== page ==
Getting children and teens to offer information about school can often be more difficult than pulling teeth. “What did you do in school today?” usually elicits the all-too-familiar response: “Nothing.” Did anything interesting happen? “Nope.” Did you like it? “It was O.K.” What began is a routine question, ends up becoming a rather futile daily inquisition.
Renowned American child psychologist Michael Thompson once described this daily after-school ritual as “interviewing for pain.” Parenting experts in Canada are so concerned about the matter that they actually offer “do’s and don’ts to increase your child’s willingness to share useful and important information about his school experience.” http://www.canadianparents.com/article/what-did-you-learn-in-school-today
The question “What did you do in school today?” even became the theme for a national study, conducted by J. Douglas Willms, Sharon Friesen and Penny Milton for the Canadian Education Association, in collaboration with the Canadian Council on Learning and school districts across Canada. The CEA initiative’s first report, in May 2009, attempted to tackle the question of student engagement in the classroom, including the possible connections among adolescent learning, student achievement and effective teaching.
A Canadian Student Survey in 2007-2008, involving 32,000 students in 93 schools covering 10 different school districts turned up some troubling results. Too many students are disengaged from learning in school; gaps in student achievement levels persist; and there is growing concern about whether the current models of schooling prepare all young people for future success in life and the workplace. http://www.ccl-cca.ca/pdfs/otherreports/WDYDIST_National_Report_EN.pdf
The key findings were startling: Overall levels of social and academic engagement were quite low, but intellectual engagement was even lower in the schools. Levels of intellectual engagement declined significantly from grades 6 to 12, dropping from 60% to less than 40% of all students. While students continued to feel a “sense of belonging,” they also reported a major drop in regular attendance.
School and class climate were surveyed extensively, but students were not asked an obvious question: What lay at the root of the lack of intellectual engagement? Simply put, were they BORED by the academic expectations in class?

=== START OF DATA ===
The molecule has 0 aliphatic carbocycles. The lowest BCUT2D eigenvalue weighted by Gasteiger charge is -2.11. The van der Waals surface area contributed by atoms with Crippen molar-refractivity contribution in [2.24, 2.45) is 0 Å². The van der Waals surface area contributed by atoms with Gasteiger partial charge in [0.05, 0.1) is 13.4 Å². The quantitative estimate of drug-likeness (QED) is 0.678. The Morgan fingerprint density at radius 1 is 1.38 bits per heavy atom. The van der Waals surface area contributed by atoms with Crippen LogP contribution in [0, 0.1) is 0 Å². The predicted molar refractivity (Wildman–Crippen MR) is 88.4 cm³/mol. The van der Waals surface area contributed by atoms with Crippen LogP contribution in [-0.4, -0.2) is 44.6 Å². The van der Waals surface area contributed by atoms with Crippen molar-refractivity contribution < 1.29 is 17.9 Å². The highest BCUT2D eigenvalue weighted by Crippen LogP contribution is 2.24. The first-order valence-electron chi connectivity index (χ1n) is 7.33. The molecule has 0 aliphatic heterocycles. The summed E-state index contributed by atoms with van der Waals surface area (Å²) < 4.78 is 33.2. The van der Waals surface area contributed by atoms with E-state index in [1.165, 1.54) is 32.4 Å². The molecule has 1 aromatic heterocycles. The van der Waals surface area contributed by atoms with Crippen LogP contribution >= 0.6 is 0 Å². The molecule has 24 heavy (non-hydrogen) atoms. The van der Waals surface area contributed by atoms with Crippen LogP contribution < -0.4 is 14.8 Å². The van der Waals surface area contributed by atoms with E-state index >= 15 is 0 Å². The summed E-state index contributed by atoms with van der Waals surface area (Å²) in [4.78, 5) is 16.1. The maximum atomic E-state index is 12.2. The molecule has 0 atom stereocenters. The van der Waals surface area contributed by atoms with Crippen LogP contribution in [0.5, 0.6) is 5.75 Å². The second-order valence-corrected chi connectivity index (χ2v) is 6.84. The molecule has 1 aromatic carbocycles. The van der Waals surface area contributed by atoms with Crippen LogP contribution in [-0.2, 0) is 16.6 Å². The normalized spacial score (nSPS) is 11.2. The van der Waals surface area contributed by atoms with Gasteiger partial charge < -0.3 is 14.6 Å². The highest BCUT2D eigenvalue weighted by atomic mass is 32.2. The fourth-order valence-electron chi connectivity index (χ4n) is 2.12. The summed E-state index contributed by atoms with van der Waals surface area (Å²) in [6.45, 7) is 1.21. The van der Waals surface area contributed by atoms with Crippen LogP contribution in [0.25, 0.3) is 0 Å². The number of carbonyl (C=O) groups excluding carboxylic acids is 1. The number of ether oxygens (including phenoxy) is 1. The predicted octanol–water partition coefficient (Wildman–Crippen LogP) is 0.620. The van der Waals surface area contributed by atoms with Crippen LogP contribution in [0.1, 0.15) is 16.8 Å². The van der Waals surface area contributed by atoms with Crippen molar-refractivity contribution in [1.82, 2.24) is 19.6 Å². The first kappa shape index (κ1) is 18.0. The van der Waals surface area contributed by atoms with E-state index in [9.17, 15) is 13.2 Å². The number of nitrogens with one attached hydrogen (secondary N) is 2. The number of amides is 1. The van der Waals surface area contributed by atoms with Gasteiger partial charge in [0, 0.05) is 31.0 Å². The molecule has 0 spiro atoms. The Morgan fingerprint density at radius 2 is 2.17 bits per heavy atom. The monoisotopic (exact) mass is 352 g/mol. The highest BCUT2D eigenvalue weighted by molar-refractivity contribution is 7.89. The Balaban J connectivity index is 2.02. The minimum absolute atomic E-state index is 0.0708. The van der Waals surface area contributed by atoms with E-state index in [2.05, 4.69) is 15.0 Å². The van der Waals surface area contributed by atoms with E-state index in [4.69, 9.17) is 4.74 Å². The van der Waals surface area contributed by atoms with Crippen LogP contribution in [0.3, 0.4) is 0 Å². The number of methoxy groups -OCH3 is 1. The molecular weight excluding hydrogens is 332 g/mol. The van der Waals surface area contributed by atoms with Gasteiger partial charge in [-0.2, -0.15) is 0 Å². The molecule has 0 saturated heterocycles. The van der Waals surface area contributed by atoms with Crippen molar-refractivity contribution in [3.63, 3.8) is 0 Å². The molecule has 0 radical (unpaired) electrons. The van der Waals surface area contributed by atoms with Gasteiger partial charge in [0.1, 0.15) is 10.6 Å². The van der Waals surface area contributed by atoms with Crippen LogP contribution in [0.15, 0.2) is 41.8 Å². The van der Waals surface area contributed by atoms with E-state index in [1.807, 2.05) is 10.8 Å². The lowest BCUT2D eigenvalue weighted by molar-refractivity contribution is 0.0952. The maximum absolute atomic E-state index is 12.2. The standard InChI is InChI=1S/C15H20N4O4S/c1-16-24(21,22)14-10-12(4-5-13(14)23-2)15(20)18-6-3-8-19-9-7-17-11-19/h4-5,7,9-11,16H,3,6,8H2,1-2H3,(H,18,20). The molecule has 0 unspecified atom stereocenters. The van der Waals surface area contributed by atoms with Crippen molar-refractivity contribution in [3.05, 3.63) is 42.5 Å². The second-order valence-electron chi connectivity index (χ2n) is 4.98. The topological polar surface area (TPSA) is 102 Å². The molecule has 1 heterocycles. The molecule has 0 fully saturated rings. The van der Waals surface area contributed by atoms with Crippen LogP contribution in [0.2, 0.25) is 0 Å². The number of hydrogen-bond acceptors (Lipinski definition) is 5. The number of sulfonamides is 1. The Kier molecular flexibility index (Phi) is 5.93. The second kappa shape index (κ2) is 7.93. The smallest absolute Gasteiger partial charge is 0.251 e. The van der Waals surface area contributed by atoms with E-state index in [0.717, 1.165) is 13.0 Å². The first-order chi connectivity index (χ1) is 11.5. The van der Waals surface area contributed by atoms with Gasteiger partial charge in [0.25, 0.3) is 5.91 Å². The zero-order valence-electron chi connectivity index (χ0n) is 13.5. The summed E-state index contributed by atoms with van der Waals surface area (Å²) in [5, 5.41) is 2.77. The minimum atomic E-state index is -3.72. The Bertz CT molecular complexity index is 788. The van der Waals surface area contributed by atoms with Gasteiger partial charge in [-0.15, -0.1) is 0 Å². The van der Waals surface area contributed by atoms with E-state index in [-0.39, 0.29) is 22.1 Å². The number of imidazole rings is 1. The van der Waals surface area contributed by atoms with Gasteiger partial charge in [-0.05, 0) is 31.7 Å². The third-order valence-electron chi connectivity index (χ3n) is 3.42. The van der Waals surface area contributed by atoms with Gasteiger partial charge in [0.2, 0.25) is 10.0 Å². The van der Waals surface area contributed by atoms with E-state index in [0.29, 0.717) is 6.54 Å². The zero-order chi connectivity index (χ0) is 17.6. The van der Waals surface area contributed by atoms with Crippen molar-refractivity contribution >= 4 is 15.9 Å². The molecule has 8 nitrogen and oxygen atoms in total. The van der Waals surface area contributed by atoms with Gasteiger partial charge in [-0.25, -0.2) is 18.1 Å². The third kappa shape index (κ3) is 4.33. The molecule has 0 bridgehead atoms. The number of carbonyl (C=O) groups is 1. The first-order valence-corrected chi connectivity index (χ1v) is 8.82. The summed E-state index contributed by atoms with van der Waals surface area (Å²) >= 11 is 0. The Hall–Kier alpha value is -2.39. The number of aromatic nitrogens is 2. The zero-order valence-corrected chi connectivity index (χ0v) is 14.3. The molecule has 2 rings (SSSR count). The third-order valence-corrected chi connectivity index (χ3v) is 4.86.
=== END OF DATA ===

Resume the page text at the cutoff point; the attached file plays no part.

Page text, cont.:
The original Tell Them From Me survey, designed by Willms and Patrick Flanagan, is not really intended to get at the root of the problem. It’s an an assessment system that measures a wide variety of indicators of student engagement, wellness, classroom atmosphere, and school climate, focusing heavily on outside influences affecting learning outcomes. Among the areas covered are: perceptions of testing, involvement in sports teams and clubs, attendance, hours spent watching TV, a sense of belonging, post-graduation goals, bullying, self esteem, student anxiety and depression. http://www.changelearning.ca/~cl/programs/tell-them-me-canadian-students-speak-about-their-schools
The CEA-funded survey, in fact, asks everything except whether students are challenged enough academically or to high enough behavioural standards. Indeed, the CEA’s initiative is now looking to students themselves to help solve the myriad social problems that have, for generations, bedeviled the system. “CEA believes, ” we are told in a remarkably naive proclamation, that ” students have an important part to play in shaping how we tackle these issues, think about learning environments, and consider the purposes of schooling.” http://www.cea-ace.ca/programs-initiatives/wdydist
Why do leading Canadian educators continue to focus on the branches rather than the roots of the problem of student disengagement? With over 60% of high schoolers reporting a lack of “intellectual engagement,” why look outside the system for the answer? Was John Taylor Gatto completely wrong 20 years ago when he warned in Dumbing Us Down (1992) that the “hidden curriculum” of compulsory state schooling had a “deadening effect” on learning? Could it be that sound, challenging curriculum provides the best guarantor of student engagement?